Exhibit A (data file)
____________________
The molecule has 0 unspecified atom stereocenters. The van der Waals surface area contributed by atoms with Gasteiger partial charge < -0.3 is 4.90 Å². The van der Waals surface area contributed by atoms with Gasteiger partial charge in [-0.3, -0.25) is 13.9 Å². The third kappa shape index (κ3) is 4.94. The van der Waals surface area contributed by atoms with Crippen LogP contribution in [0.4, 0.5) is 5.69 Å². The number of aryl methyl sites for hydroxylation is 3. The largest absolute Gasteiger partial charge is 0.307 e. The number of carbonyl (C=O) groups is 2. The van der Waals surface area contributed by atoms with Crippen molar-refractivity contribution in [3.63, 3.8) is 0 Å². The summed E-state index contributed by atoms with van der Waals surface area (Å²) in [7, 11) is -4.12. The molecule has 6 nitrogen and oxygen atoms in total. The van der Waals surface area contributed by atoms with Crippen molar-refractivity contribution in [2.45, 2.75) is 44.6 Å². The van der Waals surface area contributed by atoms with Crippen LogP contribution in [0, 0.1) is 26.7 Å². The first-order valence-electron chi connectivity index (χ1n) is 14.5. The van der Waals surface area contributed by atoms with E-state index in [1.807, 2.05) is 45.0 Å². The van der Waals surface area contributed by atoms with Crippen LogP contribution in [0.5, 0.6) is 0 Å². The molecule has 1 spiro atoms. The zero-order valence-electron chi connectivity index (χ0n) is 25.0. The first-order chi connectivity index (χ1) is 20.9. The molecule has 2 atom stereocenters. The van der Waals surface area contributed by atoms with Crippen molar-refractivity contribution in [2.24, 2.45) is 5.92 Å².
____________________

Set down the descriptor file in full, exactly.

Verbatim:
The molecule has 0 unspecified atom stereocenters. The van der Waals surface area contributed by atoms with Gasteiger partial charge < -0.3 is 4.90 Å². The van der Waals surface area contributed by atoms with Gasteiger partial charge in [-0.3, -0.25) is 13.9 Å². The third kappa shape index (κ3) is 4.94. The van der Waals surface area contributed by atoms with Crippen LogP contribution in [0.4, 0.5) is 5.69 Å². The number of aryl methyl sites for hydroxylation is 3. The largest absolute Gasteiger partial charge is 0.307 e. The number of carbonyl (C=O) groups is 2. The van der Waals surface area contributed by atoms with Crippen molar-refractivity contribution in [3.63, 3.8) is 0 Å². The summed E-state index contributed by atoms with van der Waals surface area (Å²) in [7, 11) is -4.12. The molecule has 6 nitrogen and oxygen atoms in total. The van der Waals surface area contributed by atoms with Crippen molar-refractivity contribution in [2.45, 2.75) is 44.6 Å². The van der Waals surface area contributed by atoms with Crippen LogP contribution in [0, 0.1) is 26.7 Å². The first-order valence-electron chi connectivity index (χ1n) is 14.5. The van der Waals surface area contributed by atoms with E-state index in [1.807, 2.05) is 45.0 Å². The van der Waals surface area contributed by atoms with Crippen LogP contribution in [0.5, 0.6) is 0 Å². The molecule has 1 spiro atoms. The zero-order valence-electron chi connectivity index (χ0n) is 25.0. The first-order chi connectivity index (χ1) is 20.9. The molecule has 2 atom stereocenters. The van der Waals surface area contributed by atoms with Crippen molar-refractivity contribution in [2.24, 2.45) is 5.92 Å².